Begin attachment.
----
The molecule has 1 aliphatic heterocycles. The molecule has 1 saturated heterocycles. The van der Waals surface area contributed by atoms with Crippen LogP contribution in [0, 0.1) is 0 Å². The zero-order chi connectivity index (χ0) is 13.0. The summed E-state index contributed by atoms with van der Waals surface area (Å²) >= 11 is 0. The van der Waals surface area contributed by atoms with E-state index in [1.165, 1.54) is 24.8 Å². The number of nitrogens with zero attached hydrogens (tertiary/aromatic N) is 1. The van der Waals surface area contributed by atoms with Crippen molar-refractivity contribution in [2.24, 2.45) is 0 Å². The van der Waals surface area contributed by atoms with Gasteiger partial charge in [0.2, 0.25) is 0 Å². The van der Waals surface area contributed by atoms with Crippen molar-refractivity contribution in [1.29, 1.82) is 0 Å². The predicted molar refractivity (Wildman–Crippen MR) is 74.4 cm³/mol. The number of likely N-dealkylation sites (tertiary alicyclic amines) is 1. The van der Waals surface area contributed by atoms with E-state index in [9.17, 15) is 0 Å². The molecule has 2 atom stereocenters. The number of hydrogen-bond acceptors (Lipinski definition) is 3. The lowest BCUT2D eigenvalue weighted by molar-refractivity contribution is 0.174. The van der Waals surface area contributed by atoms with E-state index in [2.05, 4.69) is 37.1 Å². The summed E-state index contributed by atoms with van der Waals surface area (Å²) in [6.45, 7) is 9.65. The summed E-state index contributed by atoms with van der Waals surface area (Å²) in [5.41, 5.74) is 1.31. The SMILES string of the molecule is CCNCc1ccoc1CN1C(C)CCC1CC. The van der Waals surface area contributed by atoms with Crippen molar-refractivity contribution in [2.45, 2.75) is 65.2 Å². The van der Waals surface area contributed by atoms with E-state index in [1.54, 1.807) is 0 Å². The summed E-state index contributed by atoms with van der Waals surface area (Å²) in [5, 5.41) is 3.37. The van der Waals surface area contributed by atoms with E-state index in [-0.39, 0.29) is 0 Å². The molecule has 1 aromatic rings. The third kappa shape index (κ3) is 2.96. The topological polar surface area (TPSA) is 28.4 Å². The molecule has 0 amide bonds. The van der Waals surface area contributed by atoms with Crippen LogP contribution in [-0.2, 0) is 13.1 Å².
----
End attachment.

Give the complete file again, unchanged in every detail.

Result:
The molecule has 1 aliphatic heterocycles. The molecule has 1 saturated heterocycles. The van der Waals surface area contributed by atoms with Crippen LogP contribution in [0, 0.1) is 0 Å². The zero-order chi connectivity index (χ0) is 13.0. The summed E-state index contributed by atoms with van der Waals surface area (Å²) >= 11 is 0. The van der Waals surface area contributed by atoms with E-state index in [1.165, 1.54) is 24.8 Å². The number of nitrogens with zero attached hydrogens (tertiary/aromatic N) is 1. The van der Waals surface area contributed by atoms with Crippen molar-refractivity contribution in [2.24, 2.45) is 0 Å². The van der Waals surface area contributed by atoms with Gasteiger partial charge in [0.2, 0.25) is 0 Å². The van der Waals surface area contributed by atoms with Crippen molar-refractivity contribution in [1.29, 1.82) is 0 Å². The predicted molar refractivity (Wildman–Crippen MR) is 74.4 cm³/mol. The number of likely N-dealkylation sites (tertiary alicyclic amines) is 1. The van der Waals surface area contributed by atoms with E-state index in [9.17, 15) is 0 Å². The molecule has 2 atom stereocenters. The number of hydrogen-bond acceptors (Lipinski definition) is 3. The lowest BCUT2D eigenvalue weighted by molar-refractivity contribution is 0.174. The van der Waals surface area contributed by atoms with E-state index in [2.05, 4.69) is 37.1 Å². The summed E-state index contributed by atoms with van der Waals surface area (Å²) in [6.45, 7) is 9.65. The summed E-state index contributed by atoms with van der Waals surface area (Å²) in [5.41, 5.74) is 1.31. The SMILES string of the molecule is CCNCc1ccoc1CN1C(C)CCC1CC. The van der Waals surface area contributed by atoms with Crippen molar-refractivity contribution in [2.45, 2.75) is 65.2 Å². The van der Waals surface area contributed by atoms with E-state index in [1.54, 1.807) is 0 Å². The summed E-state index contributed by atoms with van der Waals surface area (Å²) in [5, 5.41) is 3.37. The van der Waals surface area contributed by atoms with E-state index in [-0.39, 0.29) is 0 Å². The molecule has 1 aromatic rings. The third kappa shape index (κ3) is 2.96. The topological polar surface area (TPSA) is 28.4 Å². The molecule has 0 amide bonds. The van der Waals surface area contributed by atoms with Crippen LogP contribution in [-0.2, 0) is 13.1 Å².